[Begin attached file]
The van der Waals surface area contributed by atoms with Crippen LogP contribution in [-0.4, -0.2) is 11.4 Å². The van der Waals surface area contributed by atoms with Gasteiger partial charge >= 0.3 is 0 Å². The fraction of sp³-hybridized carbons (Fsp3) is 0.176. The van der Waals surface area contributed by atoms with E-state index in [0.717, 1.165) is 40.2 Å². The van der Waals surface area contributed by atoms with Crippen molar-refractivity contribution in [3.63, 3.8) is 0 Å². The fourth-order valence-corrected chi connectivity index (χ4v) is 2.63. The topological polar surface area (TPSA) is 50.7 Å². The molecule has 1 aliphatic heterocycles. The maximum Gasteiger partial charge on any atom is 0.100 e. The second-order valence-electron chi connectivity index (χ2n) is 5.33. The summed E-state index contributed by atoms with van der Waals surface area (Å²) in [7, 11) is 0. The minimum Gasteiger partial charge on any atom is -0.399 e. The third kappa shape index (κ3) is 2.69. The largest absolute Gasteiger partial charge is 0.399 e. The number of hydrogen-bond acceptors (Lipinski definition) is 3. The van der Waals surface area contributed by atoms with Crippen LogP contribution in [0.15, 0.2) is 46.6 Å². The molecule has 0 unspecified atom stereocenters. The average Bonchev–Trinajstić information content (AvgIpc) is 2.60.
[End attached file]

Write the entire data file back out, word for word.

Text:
The van der Waals surface area contributed by atoms with Crippen LogP contribution in [-0.4, -0.2) is 11.4 Å². The van der Waals surface area contributed by atoms with Gasteiger partial charge >= 0.3 is 0 Å². The fraction of sp³-hybridized carbons (Fsp3) is 0.176. The van der Waals surface area contributed by atoms with E-state index in [0.717, 1.165) is 40.2 Å². The van der Waals surface area contributed by atoms with Crippen molar-refractivity contribution in [3.63, 3.8) is 0 Å². The fourth-order valence-corrected chi connectivity index (χ4v) is 2.63. The topological polar surface area (TPSA) is 50.7 Å². The molecule has 1 aliphatic heterocycles. The maximum Gasteiger partial charge on any atom is 0.100 e. The second-order valence-electron chi connectivity index (χ2n) is 5.33. The summed E-state index contributed by atoms with van der Waals surface area (Å²) in [7, 11) is 0. The minimum Gasteiger partial charge on any atom is -0.399 e. The third kappa shape index (κ3) is 2.69. The largest absolute Gasteiger partial charge is 0.399 e. The number of hydrogen-bond acceptors (Lipinski definition) is 3. The van der Waals surface area contributed by atoms with Crippen LogP contribution in [0.15, 0.2) is 46.6 Å². The molecule has 0 unspecified atom stereocenters. The average Bonchev–Trinajstić information content (AvgIpc) is 2.60.